The Chronometer Bank
Diverting from mechanicals once again, with specific reasons, we have chosen as our subject matter a rare interesting early registering bank closely related and companion to a very rare mechanical bank. The bank is the Chronometer Bank and its right on the heels and crowding for the top position of the Gem Bank, (HOBBIES, September, 1968). Its companion, and they make a great pair, is the Time Is Money Bank (HOBBIES, May, 1959). For the first time, to the best of the writers knowledge, they are pictured here together and similarities in appearance they both share are obvious.
The Chronometer is a very early registering type bank and one of the first of its kind. Unfortunately, we have no knowledge of who designed, possibly patented, or manufactured the bank. This also applies to the Time Is Money as both banks were made by the same concern or parties. Both banks are the same size and configuration utilizing the same casting form or shape. It is the writers opinion that the Chronometer was manufactured somewhat before the Time Is Money, however, during some period both banks were undoubtedly in production simultaneously.
Fortunately, we are able to supply some factual background concerning the Chronometer thanks to an original old catalog in the writers possession. This is the Ehrichs Fashion Quarterly, Volume II, No. 4, Winter 1876. On page 54 under the heading "Savings Banks" appears a fine picture of the Chronometer Bank. We quote from the text that appears under the picture:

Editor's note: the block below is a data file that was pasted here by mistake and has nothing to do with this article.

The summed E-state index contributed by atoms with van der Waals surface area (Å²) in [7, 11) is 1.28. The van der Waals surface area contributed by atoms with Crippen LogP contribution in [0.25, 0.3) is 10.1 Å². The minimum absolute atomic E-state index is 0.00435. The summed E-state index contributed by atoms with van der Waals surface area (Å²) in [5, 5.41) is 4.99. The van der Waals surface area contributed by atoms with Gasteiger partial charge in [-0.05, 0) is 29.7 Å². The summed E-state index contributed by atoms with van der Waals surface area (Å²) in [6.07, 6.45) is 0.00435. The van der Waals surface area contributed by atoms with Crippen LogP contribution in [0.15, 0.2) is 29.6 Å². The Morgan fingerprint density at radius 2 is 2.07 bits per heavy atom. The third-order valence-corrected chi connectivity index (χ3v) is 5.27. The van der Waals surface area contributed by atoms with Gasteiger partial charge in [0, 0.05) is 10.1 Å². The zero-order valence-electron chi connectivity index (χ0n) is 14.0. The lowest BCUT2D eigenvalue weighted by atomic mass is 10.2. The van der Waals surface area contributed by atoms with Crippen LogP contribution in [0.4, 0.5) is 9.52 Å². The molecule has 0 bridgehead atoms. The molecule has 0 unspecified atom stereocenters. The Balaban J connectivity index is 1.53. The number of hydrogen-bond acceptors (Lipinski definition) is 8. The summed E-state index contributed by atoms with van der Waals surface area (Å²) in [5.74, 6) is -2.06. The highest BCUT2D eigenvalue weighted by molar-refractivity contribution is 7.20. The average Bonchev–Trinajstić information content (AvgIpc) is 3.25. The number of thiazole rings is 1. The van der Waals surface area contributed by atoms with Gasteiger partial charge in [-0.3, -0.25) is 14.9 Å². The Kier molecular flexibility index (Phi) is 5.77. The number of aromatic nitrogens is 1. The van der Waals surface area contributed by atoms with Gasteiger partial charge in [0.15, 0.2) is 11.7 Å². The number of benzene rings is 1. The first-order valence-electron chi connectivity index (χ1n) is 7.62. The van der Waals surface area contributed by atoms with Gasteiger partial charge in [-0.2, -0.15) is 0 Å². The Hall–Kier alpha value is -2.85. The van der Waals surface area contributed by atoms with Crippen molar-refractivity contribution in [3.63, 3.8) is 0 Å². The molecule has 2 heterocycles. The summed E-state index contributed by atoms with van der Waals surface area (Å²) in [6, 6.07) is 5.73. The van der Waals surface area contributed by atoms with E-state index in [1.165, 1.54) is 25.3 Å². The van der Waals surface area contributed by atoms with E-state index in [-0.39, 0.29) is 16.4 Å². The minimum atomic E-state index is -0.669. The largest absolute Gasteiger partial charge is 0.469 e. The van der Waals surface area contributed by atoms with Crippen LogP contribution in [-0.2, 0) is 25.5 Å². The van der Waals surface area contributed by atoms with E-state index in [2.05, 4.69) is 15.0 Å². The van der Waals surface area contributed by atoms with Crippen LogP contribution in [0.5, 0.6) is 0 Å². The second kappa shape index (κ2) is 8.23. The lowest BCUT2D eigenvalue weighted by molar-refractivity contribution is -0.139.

"This Toy Money Bank has a clockwork arrangement by which every penny deposited registers itself so that a child can always know just how much money the bank contains.
"What the bank book and the clerk are to the large depositor, this automatic registering device is to the child, with the additional charm of a little mystery about the way it is done.
"Price, 75c. By mail, 15c extra."
Pictured under and in smaller size than the Chronometer are four early mechanicals, Halls Excelsior, Frog On Lattice, Novelty Bank, and Horse Race. Listed, no picture but described, is the Tammany Bank. In any event, with the help of this fine old catalog we know the Chronometer dates in 1876, and possibly earlier.
The Chronometer Bank shown is in fine original condition in all respects including working order and very nice paint. Colors are as follows: The bank is an overall brown lacquer color, the large coin circle with Father Time is silver, and the upper section surrounding the circle is green with gold outlining and decorations. The name Chronometer Bank is gold on a rectangular green background. The bottom base front, completing the coloring, is gold.
The bank at the time of manufacture was made to operate with Indian Head pennies only. As a matter of fact the reverse of an Indian Head penny is depicted on the bank where the lever is held in the hands of Father Time. The penny is inserted in the provided lever and slot located in the top of the bank just to the right of the center peak. The weight of the coin causes the clock-like mechanism to operate. Initially, the upper viewing hole has a large zero and a double zero appears in the lower viewing aperture. The top section goes from 0 to 9 and the lower section from 00 to 90. After 9 pennies are deposited 0 again appears in the upper section on the deposit of the 10th penny. At the same time in the lower section 10 appears. This continues up to 100 pennies when the zero and double zero again appear.
The Chronometer is a very fine desirable early registering bank. It certainly is a great companion to the Time Is Money. The pair of banks in this fashion is unique one a mechanical and the other a registering, each with totally different mechanism and operation.